Toward the end of his life Martí began to fear that the greatest threat to Cuban independence was no longer Spain, but a nascent American empire that was greedily eyeing the rest of the hemisphere. Although Martí never lost respect for the American Founding Fathers and American ideals of democracy generally, his denunciations of the administrations of Benjamin Harrison and Grover Cleveland grew increasingly sharp. By the time of "Our America," Martí's most celebrated essay, the U.S. has become in his eyes the looming "seven-league giant" against which Latin American republics must defend at peril of their very existence.

From his final, unfinished letter, written from the battlefields of Cuba in May 1895, comes one of Martí's most oft-quoted sentences: "I lived inside the monster, and know its entrails--and my sling is David's." Yet the mixed Biblical metaphors reveal the ambivalence of Martí's relation to the "brutal" North he could never bring himself to hate. If the David and Goliath reference depicts Martí's view of himself as a confident, if outgunned, insurgent, his nod to Jonah and the whale reveals a much more complex relation to the American "monster." As Jonah, who defies God's order and attempts to escape his judgment, remains a grudging instrument of divine will even after his deliverance from the whale's belly, so Martí fought against U.S. domination yet retained the idea of America as a foundational model of democracy and freedom.

3) Martí ≠ the Cuban Revolution

As a preeminent public figure of our time, Mr. President, you are certainly no stranger to the idea of politicians validating their ideologies through the (carefully chosen) words and images of past heroes. Surely you also know that in the coming years, plenty of politicians will wrap themselves in your words--often in the service of ideas you would not have wanted.

But Cuba and Martí make a special case. As I'm sure you noticed (I don't see how you wouldn't), one cannot swing a palm frond in Cuba without hitting a Martí statue, shrine, or document of some kind. Aside from his name adorning the Havana airport where you landed and the plaza where you laid your memorial wreath, Martí's name and image appear on Cuba's national library and its one-peso note. Smaller statues, tributes, and christenings abound all over the island, from his birth place to the site of the prison where the teenage Martí did time, to town squares and baseball stadiums and even private shrines in Cuban households. Likewise, the study and dissemination of Martí's words is something of cottage industry in Cuba, as the state-run Centro de Estudios Martianos has since 1977 churned out thousands of pages dedicated to the portrayal of Martí as a Marxist revolutionary in keeping with government's own Marxist-Leninist ideology. These are all part of a decades-long effort by the Cuban government to mold a Martí in its image, in order to portray itself as Martí's rightful heir and the keeper of his vision.

Of course the Cuban-American community doesn't exactly share that sentiment, as you may have gathered during your most recent visit to Miami--and in particular your conversation with Fr. Juan Rumin Domínguez--back in May. And of course Miami has its own impressive collection of Martís, including José Martí Park and monuments in Miami Beach and (of course) Little Havana, and even a chain of private schools (Lincoln-Martí Schools). In short, the fifty-plus years of ideological combat between the Cuban Revolution and its diaspora has produced two politically incompatible Martís: one an atheist Marxist revolutionary, the other a pro-U.S. capitalist.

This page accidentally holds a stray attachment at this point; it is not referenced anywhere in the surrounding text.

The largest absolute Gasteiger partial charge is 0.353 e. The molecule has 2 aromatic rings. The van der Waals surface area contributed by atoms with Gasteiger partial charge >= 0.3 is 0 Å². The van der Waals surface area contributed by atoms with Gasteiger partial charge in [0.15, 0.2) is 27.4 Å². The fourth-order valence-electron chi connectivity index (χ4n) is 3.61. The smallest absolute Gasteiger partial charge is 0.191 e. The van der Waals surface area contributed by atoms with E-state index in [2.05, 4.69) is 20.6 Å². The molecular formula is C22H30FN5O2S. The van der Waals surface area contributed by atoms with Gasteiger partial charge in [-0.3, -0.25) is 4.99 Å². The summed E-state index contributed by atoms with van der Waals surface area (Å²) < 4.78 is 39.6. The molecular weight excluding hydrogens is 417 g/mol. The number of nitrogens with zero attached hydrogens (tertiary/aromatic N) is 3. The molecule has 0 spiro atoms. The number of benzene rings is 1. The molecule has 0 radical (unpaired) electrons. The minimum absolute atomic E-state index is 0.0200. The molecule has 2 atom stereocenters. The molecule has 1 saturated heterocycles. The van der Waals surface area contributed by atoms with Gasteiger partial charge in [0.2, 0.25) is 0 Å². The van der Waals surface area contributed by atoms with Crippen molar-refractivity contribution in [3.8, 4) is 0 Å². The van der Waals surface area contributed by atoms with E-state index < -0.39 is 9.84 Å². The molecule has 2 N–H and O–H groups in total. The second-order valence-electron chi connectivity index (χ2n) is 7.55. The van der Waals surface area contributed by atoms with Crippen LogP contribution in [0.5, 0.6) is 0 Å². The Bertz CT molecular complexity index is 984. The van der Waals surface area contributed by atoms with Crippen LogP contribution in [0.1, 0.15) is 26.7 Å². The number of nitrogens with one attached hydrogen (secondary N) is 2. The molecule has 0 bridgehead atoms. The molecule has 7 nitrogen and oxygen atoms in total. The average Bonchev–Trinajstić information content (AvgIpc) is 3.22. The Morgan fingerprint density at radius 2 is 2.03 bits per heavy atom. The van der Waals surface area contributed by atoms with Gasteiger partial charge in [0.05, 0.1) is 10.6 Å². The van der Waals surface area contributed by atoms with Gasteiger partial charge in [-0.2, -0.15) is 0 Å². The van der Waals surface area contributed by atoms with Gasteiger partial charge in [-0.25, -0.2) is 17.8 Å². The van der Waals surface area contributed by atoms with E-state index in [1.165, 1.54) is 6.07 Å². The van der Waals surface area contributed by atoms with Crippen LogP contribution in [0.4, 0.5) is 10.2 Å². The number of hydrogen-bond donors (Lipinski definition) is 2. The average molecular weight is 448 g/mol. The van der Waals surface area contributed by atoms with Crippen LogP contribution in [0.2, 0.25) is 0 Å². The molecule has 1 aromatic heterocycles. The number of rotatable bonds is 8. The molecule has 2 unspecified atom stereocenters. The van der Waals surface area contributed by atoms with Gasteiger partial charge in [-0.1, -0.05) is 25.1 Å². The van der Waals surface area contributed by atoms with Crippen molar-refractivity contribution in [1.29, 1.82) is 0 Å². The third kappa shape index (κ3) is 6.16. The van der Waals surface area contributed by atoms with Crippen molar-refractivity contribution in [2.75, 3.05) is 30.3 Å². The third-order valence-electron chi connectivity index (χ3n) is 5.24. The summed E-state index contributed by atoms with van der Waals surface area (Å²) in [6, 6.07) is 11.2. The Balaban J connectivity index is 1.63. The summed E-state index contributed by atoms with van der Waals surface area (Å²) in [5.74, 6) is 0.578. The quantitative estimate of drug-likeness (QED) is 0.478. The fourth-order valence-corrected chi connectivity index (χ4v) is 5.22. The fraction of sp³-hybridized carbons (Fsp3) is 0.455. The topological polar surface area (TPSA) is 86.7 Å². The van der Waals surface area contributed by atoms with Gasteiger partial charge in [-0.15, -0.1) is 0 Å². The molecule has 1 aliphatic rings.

The truth is more complex than either of those caricatures. But although Martí had a deeply ambivalent relationship to the U.S., his engagement with the U.S. was a long and substantial one. The same is not true of Karl Marx, whom Martí mentions a scant half-dozen times in a Collected Works numbering 26 volumes. Given the Marxist Cuban state's virtual identification with Martí, it is remarkable how little he actually had to say about Marx and his work. His only sustained discussion of Marx occurs in an 1883 article covering a New York memorial shortly after the philosopher's death, in which Martí's praise for the deceased Marx as standing "on the side of the weak" is tempered by deep distrust of the angry masses assembled in his name. "The steel spur," he concludes, "is not well-suited to be a founding hammer." Undaunted by this reality, the Cuban Revolution has nevertheless been claiming Martí's endorsement of Marx--and by extension, of its own Marxist revolution--for over half a century. So, Mr. President, the next time you see Raúl Castro, please ask him to show you where and when exactly José Martí declared himself a Marxist. I'm sure you'll find his response very entertaining.

I could go on and on about Martí--I'm Cuban, after all--but I'm sure you have plenty of more important matters awaiting your attention. But if you ever find yourself in a particularly Caribbean mood one of these days, this Cuban would be delighted to have a nerd conversation about Martí with you. Perhaps over a couple of Cuba Libres, or as my dad used to call them, "mentiritas"--little lies.